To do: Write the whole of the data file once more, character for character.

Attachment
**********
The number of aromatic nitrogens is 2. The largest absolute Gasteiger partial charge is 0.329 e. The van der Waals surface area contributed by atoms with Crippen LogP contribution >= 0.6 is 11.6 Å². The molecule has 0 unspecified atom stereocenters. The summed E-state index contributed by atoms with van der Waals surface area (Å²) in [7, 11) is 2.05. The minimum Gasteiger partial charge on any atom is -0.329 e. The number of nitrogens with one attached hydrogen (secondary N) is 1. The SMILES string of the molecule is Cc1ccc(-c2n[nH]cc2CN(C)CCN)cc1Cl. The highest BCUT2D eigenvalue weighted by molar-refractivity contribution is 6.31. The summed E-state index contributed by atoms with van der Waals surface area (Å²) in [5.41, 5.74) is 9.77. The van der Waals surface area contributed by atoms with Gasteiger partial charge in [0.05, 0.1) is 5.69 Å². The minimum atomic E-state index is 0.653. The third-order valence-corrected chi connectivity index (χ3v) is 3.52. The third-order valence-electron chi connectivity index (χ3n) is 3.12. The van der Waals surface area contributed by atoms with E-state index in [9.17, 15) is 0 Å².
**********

The number of aromatic nitrogens is 2. The largest absolute Gasteiger partial charge is 0.329 e. The van der Waals surface area contributed by atoms with Crippen LogP contribution >= 0.6 is 11.6 Å². The molecule has 0 unspecified atom stereocenters. The summed E-state index contributed by atoms with van der Waals surface area (Å²) in [7, 11) is 2.05. The minimum Gasteiger partial charge on any atom is -0.329 e. The number of nitrogens with one attached hydrogen (secondary N) is 1. The SMILES string of the molecule is Cc1ccc(-c2n[nH]cc2CN(C)CCN)cc1Cl. The highest BCUT2D eigenvalue weighted by molar-refractivity contribution is 6.31. The summed E-state index contributed by atoms with van der Waals surface area (Å²) in [5.41, 5.74) is 9.77. The van der Waals surface area contributed by atoms with Gasteiger partial charge in [0.05, 0.1) is 5.69 Å². The minimum atomic E-state index is 0.653. The third-order valence-corrected chi connectivity index (χ3v) is 3.52. The third-order valence-electron chi connectivity index (χ3n) is 3.12. The van der Waals surface area contributed by atoms with E-state index in [9.17, 15) is 0 Å².